In just a few short years, the gene-editing tool CRISPR-Cas9 has infiltrated biology labs around the world. This summer, scientists working in a U.S. lab announced they’d used CRISPR to modify viable human embryos, which were kept alive just a few days. The research is a first in the United States, though scientists in China have conducted similar experiments.
This latest effort, led by researchers at Oregon Health and Science University, also succeeded in avoiding unintended effects — something that’s plagued other researchers. The team fixed a mutation by removing a disease-causing gene from an embryo. The repair, reported in August in Nature, corrected an inheritable heart condition, passed down by the embryo’s father, the study’s lone sperm donor.
“This embryo gene correction method — if proven safe — can potentially be used to prevent transmission of genetic disease to future generations,” says study co-author Paula Amato. Once it is proven safe, researchers hope to start clinical trials. That would mean implanting the gene-edited embryo into a woman and studying the genetically engineered child. If clinical trials don’t get FDA approval, study leader Shoukhrat Mitalipov says they would pursue them abroad.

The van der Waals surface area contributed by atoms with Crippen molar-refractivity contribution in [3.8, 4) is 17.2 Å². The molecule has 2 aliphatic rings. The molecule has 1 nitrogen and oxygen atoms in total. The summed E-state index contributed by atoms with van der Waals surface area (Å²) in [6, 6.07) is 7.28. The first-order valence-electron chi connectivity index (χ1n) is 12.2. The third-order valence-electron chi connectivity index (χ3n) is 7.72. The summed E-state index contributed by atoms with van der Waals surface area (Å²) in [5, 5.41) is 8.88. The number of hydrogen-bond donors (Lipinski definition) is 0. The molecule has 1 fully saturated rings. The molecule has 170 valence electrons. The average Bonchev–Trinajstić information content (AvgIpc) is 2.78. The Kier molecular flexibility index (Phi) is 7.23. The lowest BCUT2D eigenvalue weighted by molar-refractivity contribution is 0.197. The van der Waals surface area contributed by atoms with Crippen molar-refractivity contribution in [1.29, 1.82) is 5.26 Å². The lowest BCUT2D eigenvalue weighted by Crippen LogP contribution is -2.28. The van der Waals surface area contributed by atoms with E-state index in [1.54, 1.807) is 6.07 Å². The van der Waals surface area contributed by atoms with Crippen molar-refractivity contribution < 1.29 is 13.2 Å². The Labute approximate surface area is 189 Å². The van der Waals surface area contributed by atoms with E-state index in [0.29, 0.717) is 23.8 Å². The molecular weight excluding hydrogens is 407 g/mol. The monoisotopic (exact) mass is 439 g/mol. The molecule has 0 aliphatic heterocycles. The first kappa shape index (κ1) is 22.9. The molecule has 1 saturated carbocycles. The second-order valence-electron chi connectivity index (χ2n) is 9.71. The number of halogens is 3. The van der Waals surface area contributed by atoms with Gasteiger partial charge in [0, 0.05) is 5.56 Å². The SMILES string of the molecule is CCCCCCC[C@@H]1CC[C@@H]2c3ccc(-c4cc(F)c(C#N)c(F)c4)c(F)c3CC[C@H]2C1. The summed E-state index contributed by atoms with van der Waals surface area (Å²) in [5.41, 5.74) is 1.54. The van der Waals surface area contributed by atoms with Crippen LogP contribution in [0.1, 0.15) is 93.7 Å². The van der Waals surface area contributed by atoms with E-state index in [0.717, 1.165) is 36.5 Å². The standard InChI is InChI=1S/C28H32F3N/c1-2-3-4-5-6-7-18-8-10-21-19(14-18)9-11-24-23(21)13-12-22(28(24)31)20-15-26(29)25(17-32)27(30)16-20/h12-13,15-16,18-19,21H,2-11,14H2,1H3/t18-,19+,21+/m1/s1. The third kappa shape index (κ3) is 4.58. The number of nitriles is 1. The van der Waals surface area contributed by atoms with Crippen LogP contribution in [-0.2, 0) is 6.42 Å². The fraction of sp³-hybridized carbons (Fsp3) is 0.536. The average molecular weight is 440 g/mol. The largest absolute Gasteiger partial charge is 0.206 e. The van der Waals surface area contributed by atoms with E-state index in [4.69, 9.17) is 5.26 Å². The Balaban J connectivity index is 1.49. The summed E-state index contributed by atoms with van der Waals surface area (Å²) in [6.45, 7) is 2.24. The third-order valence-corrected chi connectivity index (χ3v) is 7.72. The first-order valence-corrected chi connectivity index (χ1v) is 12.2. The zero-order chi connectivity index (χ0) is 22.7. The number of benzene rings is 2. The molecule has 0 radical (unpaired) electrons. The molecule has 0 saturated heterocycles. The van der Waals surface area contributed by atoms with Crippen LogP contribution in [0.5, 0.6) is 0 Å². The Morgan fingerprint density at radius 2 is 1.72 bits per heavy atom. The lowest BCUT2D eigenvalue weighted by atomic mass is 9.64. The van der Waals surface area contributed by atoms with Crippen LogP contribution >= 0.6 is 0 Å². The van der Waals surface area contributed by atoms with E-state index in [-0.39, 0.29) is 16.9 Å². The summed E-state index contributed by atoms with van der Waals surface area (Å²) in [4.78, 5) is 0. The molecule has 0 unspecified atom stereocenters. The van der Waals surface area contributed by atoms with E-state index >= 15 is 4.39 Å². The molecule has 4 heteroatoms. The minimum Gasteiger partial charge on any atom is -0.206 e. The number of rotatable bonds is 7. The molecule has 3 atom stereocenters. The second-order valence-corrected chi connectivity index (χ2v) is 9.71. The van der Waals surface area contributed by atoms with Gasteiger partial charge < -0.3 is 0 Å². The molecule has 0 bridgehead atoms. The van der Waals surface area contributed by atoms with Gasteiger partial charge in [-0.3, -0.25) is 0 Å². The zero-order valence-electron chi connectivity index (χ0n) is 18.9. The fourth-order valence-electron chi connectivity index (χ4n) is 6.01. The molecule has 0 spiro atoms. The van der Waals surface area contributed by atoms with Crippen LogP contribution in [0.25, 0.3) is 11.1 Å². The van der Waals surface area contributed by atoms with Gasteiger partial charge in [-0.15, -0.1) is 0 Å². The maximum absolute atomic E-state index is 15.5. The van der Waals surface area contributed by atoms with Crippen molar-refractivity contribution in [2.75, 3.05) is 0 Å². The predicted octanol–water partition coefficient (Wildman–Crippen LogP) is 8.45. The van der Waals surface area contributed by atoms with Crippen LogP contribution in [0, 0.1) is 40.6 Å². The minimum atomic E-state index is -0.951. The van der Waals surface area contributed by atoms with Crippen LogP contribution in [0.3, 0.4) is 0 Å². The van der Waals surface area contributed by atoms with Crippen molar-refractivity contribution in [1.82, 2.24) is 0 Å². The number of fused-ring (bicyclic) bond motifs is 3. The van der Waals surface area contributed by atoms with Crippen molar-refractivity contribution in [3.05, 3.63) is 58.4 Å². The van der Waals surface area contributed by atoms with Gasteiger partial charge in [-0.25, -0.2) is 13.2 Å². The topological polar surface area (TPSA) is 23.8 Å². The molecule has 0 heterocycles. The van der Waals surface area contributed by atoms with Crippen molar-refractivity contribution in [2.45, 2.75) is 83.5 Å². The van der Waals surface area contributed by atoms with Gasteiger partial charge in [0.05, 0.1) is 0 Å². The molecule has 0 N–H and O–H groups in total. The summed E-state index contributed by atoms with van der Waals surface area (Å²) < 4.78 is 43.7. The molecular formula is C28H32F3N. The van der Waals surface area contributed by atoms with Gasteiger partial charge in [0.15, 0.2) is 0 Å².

Exactly how the mutation was fixed was surprising to Mitalipov’s team.
They expected that their use of CRISPR would introduce a “template” to guide the DNA to fix the faulty gene. Instead, the embryo replaced the targeted bad gene with a healthy gene from the mother — a conclusion that’s been criticized by a group of prominent scientists. They questioned the mechanism involved in the repair of the mutation.
Sidebar: Scientists Urge Caution
Researchers should tread lightly when it comes to editing the genes of human embryos, according to guidelines handed down in February. The report — issued by dozens of experts convened by the National Academy of Sciences and the National Academy of Medicine — says so-called germline editing, in which genetic changes are passed to future generations, should happen only when there’s no “reasonable alternative” treatment. Doctors already can remove problematic embryos and implant healthy ones using in vitro fertilization. The panel also said the genes of embryos shouldn’t be edited for reasons other than treating or preventing disease or disability.